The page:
Binding promise which is unilateral (one-sided) can be taken to ensure contract enforcement and to guarantee seriousness of purpose on client’s end before the bank invests depositors’ funds to provide financing to the clients.

  • Takaful for Asset Risk

Takaful is used to insure a tangible movable or immovable asset. The insurance cost is added back in the sale price or rentals.

Equity Risk

It refers to adverse changes in market value (and liquidity) of equity held for investment purposes. It covers all equity instruments including Mudarabah and Musharakah.

Tools to Manage Equity Risks

  • Seek diversification of capital contribution.
  • Use restricted Mudarabah.
  • Use Musharakah than Mudarabah where possible.
  • Limiting period of contract.
  • Plan exit strategies.

Liquidity Risk

Liquidity risk is the potential loss to the Islamic banks arising from their inability to meet their obligations as they fall due without incurring unacceptable costs or losses.

Tools to Manage Liquidity Risks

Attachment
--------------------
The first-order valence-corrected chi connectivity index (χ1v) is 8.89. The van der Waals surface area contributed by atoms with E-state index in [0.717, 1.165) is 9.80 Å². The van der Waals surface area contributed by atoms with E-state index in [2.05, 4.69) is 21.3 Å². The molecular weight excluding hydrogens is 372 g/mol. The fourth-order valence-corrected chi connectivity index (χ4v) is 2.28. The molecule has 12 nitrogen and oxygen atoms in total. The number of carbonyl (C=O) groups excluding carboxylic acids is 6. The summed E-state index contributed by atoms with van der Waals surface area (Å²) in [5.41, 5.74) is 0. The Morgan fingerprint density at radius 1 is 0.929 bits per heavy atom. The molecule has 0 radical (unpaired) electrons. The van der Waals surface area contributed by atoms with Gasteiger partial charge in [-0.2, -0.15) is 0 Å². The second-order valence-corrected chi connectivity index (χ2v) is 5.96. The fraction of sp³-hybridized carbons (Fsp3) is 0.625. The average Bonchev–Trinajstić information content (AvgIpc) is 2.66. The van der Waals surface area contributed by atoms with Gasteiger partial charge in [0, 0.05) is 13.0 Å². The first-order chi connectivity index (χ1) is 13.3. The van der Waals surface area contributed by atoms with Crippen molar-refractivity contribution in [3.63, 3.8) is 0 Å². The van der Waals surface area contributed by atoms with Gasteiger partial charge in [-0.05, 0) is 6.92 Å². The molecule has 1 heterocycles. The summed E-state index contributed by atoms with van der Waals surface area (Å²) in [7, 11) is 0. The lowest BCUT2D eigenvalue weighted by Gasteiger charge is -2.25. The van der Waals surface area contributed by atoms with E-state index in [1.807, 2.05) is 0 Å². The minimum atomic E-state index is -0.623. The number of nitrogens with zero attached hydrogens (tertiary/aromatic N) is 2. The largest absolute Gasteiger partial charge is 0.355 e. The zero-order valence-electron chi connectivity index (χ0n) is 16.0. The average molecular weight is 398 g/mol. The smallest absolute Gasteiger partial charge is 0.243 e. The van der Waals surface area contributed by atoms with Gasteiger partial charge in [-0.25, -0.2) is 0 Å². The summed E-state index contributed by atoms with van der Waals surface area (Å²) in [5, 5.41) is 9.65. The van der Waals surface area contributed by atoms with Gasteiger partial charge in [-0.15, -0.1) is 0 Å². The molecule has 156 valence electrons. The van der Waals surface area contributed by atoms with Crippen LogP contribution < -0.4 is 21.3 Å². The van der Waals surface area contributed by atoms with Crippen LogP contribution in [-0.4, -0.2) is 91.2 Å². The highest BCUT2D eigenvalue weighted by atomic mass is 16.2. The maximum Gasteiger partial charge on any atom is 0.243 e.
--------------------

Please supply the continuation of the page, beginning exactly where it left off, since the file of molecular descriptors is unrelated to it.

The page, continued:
• Diversify Sources of Funds

Increase in non-remunerative deposits can reduce the cost of raising funds from the public. Reliance on few big deposits is risky. It is better to have a widespread deposit base.

  • Reduce Concentration of Funding Base

It is better to have efficient liability mix with adequate availability of short term and long term deposits. Maturity matching on both sides of balance sheet can solve much of the problem systematically.

  • Rely on Marketable Assets

It is better to finance those assets on priority basis that have secondary market and that are somewhat standardized and widely used in the real sector of the economy.

Legal Risk

It refers to inadequate legal framework, conflict of conventional and Islamic laws and conflict between Shariah rulings and legal decisions.

Tools to Manage Legal Risks

  • Documenting agreements to make them enforceable.
  • Binding undertakings.
  • Covering contingencies in design of agreements.
  • Documenting the details of rights/duties in agreements.
  • Strong internal compliance, due diligence and audit.

Displaced Commercial Risk

It refers to the risk that the Islamic banks may confront commercial pressure to pay returns that exceed the rate that has been earned on its assets.

Tools to Manage Displaced Commercial Risks

  • Floating rentals so that increase in benchmark rate is absorbed effectively on both sides of the balance sheet.
  • Using profit equalization reserves.
  • Using Hibah.

6 replies »

  1. Dear Salman Sb,

    The risks and their mitigating tools defined in this article are exactly the same as in conventional except with use of some Arabic terms. The article has unnecessarily been titled as Islamic Banking tools.